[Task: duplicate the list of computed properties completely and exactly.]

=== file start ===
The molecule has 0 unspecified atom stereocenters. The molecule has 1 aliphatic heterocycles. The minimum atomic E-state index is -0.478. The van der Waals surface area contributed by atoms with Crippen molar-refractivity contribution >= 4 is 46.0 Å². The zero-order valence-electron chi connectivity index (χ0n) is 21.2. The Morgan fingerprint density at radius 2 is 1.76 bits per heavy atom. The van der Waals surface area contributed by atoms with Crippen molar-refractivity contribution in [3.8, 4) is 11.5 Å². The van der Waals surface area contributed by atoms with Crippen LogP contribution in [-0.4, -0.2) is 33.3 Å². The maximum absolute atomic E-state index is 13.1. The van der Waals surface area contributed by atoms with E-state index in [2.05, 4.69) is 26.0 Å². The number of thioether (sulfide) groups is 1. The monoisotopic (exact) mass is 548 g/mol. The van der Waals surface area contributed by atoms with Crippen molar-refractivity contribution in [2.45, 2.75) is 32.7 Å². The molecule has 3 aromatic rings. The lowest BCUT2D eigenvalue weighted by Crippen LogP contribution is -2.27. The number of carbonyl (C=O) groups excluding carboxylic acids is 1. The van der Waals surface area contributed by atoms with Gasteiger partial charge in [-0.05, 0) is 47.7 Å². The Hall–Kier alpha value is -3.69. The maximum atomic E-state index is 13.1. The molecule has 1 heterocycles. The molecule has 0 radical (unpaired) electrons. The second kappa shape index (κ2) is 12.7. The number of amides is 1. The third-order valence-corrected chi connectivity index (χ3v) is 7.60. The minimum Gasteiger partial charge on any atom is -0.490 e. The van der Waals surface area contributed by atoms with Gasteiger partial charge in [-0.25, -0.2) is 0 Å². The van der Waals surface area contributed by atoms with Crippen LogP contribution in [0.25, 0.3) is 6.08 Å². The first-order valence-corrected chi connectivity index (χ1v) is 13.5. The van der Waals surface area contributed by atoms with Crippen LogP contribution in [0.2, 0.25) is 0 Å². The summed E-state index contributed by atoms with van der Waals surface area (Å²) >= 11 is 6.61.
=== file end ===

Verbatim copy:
The molecule has 0 unspecified atom stereocenters. The molecule has 1 aliphatic heterocycles. The minimum atomic E-state index is -0.478. The van der Waals surface area contributed by atoms with Crippen molar-refractivity contribution >= 4 is 46.0 Å². The zero-order valence-electron chi connectivity index (χ0n) is 21.2. The Morgan fingerprint density at radius 2 is 1.76 bits per heavy atom. The van der Waals surface area contributed by atoms with Crippen molar-refractivity contribution in [3.8, 4) is 11.5 Å². The van der Waals surface area contributed by atoms with Crippen LogP contribution in [-0.4, -0.2) is 33.3 Å². The maximum absolute atomic E-state index is 13.1. The van der Waals surface area contributed by atoms with E-state index in [2.05, 4.69) is 26.0 Å². The number of thioether (sulfide) groups is 1. The monoisotopic (exact) mass is 548 g/mol. The van der Waals surface area contributed by atoms with Crippen molar-refractivity contribution in [2.45, 2.75) is 32.7 Å². The molecule has 3 aromatic rings. The lowest BCUT2D eigenvalue weighted by Crippen LogP contribution is -2.27. The number of carbonyl (C=O) groups excluding carboxylic acids is 1. The van der Waals surface area contributed by atoms with Gasteiger partial charge in [-0.05, 0) is 47.7 Å². The Hall–Kier alpha value is -3.69. The maximum atomic E-state index is 13.1. The molecule has 1 heterocycles. The molecule has 0 radical (unpaired) electrons. The second kappa shape index (κ2) is 12.7. The number of amides is 1. The third-order valence-corrected chi connectivity index (χ3v) is 7.60. The minimum Gasteiger partial charge on any atom is -0.490 e. The van der Waals surface area contributed by atoms with Gasteiger partial charge in [-0.25, -0.2) is 0 Å². The van der Waals surface area contributed by atoms with Crippen LogP contribution in [0.25, 0.3) is 6.08 Å². The first-order valence-corrected chi connectivity index (χ1v) is 13.5. The van der Waals surface area contributed by atoms with Crippen LogP contribution in [0.2, 0.25) is 0 Å². The summed E-state index contributed by atoms with van der Waals surface area (Å²) >= 11 is 6.61.